Although I was not able to see all I wanted to in Florence, even of Michelangelo's work, I was able to spend the good part of another day at the Medici Chapels.
The Prince's Chapel, an amazing open dome, highly decorated inside with marble, semi-precious stones, paintings on the very high domed ceiling and every surface covered with decorations, made me wonder at the cost and risk of the artists and artisans who labored there.
A few steps from the Prince's Chapel is the Michelangelo New Sacristy with the artist's Madonna with Child, his sculpted tomb of Giuliano with statues of Night and Day, and the tomb of Lorenzo with Dusk and Dawn sculptures.
So much to take in! One could easily spend a week in the chapels and not really see half of what is there. (And there is more downstairs in the crypt: sculptures and reliquaries!)
The tomb sculptures interested me the most for study. The marbles, still shiny and glowing even in the dim light, invited me to sit and look. For me, the best way to look is to draw.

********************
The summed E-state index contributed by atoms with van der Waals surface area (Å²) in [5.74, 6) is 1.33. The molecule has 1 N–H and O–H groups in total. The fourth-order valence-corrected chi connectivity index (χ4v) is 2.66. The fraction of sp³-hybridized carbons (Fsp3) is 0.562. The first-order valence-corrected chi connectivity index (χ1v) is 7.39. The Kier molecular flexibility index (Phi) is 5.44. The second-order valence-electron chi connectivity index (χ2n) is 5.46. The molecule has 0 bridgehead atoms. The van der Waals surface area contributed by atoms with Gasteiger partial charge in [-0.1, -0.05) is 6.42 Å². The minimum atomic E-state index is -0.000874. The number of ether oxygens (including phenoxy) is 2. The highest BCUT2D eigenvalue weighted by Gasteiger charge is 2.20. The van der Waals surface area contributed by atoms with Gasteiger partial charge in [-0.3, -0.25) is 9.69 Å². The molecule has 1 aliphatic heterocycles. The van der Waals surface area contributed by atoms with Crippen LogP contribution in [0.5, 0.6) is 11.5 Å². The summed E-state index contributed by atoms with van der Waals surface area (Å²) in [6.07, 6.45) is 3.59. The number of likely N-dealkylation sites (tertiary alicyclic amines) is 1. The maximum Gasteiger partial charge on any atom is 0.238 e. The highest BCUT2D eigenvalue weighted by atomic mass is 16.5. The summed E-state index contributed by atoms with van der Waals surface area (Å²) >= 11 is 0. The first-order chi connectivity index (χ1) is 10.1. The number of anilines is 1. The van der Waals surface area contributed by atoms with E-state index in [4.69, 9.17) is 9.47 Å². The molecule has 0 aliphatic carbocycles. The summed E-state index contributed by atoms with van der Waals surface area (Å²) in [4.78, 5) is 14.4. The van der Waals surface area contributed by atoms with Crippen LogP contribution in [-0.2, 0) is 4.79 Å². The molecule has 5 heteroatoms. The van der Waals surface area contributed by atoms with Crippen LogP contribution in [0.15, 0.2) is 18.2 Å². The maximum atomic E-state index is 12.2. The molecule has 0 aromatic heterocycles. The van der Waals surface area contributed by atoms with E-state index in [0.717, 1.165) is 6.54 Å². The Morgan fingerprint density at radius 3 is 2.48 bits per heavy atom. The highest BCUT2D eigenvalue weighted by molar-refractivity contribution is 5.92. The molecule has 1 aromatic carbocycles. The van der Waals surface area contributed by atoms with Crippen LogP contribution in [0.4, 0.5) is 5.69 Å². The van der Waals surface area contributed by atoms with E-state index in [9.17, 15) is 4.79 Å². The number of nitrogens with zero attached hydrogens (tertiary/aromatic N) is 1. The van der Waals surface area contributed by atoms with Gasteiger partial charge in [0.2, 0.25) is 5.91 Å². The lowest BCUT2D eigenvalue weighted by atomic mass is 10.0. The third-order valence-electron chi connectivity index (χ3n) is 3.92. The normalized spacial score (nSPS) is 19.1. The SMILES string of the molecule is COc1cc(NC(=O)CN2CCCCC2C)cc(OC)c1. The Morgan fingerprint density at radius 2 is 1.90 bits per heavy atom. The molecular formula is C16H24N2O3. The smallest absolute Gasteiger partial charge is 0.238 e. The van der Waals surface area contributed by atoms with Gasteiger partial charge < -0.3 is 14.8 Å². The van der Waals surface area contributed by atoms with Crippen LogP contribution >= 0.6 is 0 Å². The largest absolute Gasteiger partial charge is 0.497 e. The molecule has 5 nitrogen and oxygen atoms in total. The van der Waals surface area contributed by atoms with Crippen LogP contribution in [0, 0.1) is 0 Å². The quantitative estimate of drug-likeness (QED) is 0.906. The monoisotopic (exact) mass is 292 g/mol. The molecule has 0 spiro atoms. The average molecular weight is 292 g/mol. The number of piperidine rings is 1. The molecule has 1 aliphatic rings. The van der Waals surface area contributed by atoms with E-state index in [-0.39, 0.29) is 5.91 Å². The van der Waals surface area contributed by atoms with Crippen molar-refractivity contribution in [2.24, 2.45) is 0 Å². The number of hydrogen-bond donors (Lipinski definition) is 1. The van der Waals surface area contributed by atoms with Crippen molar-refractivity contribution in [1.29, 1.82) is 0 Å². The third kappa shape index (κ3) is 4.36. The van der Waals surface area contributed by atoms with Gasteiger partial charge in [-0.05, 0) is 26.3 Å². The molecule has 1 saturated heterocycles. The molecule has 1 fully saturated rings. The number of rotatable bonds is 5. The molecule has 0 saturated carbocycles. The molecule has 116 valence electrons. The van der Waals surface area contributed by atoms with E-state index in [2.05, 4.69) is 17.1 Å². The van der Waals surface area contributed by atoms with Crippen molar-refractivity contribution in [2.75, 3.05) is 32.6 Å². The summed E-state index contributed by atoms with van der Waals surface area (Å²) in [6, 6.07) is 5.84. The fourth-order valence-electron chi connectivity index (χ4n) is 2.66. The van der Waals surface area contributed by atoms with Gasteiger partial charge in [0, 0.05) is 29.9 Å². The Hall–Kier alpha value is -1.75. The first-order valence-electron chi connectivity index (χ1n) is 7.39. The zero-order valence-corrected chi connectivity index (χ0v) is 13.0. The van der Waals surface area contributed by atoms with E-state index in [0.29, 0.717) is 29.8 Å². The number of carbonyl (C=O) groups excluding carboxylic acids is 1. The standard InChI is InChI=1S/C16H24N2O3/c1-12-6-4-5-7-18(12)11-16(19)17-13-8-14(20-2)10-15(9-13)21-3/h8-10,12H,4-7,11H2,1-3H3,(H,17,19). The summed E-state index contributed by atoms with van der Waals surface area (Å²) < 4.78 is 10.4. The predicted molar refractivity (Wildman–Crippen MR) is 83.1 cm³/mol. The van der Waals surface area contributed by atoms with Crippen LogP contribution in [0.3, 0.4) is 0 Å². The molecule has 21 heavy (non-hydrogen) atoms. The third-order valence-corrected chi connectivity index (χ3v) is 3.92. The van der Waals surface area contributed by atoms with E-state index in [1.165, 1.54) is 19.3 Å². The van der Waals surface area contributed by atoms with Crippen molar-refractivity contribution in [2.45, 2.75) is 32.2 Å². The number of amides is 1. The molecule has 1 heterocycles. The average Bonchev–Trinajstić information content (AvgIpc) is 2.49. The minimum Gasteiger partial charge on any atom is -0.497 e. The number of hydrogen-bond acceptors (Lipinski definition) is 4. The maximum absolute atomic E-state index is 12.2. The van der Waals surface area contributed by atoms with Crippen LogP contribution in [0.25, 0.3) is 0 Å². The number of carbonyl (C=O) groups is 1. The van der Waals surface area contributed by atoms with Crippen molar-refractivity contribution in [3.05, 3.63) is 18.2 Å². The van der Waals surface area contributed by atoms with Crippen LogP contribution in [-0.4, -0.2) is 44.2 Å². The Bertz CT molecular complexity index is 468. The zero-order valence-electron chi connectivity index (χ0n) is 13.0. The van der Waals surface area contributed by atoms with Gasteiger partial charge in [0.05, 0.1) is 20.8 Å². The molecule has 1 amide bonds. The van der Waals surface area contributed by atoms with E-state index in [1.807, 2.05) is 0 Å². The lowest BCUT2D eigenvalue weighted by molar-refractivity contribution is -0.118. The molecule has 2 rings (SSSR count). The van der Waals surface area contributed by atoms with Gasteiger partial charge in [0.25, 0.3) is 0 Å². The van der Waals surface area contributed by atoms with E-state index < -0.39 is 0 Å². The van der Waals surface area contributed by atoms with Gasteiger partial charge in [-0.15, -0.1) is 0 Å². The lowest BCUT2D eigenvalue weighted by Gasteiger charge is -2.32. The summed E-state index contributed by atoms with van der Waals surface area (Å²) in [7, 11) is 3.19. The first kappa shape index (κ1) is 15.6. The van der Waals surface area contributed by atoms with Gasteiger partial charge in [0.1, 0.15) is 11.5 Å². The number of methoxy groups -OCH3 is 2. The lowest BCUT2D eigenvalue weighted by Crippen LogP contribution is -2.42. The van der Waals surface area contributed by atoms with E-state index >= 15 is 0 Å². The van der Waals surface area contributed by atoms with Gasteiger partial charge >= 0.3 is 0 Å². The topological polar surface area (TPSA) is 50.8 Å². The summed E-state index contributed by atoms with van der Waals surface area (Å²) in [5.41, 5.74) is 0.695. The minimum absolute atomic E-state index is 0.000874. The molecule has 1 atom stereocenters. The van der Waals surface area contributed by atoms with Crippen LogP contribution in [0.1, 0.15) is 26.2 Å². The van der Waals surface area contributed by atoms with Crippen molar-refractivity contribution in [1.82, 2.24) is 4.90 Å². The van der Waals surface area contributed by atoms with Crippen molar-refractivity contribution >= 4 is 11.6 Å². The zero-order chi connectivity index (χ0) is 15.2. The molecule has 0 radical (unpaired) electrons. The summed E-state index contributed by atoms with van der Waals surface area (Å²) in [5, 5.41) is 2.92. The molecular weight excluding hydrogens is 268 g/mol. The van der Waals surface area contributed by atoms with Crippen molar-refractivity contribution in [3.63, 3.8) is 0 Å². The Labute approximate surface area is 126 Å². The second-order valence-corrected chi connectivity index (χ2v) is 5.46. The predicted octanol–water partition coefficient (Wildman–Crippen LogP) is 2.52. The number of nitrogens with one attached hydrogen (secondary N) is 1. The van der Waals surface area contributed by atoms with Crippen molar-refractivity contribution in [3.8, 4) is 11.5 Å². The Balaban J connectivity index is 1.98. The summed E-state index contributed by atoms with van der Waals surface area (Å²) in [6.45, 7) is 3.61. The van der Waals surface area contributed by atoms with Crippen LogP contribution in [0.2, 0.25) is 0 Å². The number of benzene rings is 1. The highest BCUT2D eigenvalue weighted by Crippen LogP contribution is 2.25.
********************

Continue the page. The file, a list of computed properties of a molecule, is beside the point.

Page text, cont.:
Although there was not a good place to sit for a close view, I was able to park myself behind the altar, and could see the Tomb of Lorenzo de'Medici about 25 feet away, on my right. There I had clear visual path, if not a detailed one, to Michelangelo's Dawn sculpture.
Say what you will about the artist's muscular female figures (with, as one person put it, "breasts tacked on at anatomically suspect angles"). They are beautiful sculptures, all.
The guard ventured over to where I was and informed me that I could not use "the carbon", but only pencil. So... sigh... back into my bag went the Canson and my little container of charcoal and chalk. I had my small journal with plain white paper and a drawing pencil, so I attempted a sketch, albeit a little one.
“Dawn Study” (after Michelangelo)
Pencil on white paper, 7.5"x5.5”
©2013 Diana Moses Botkin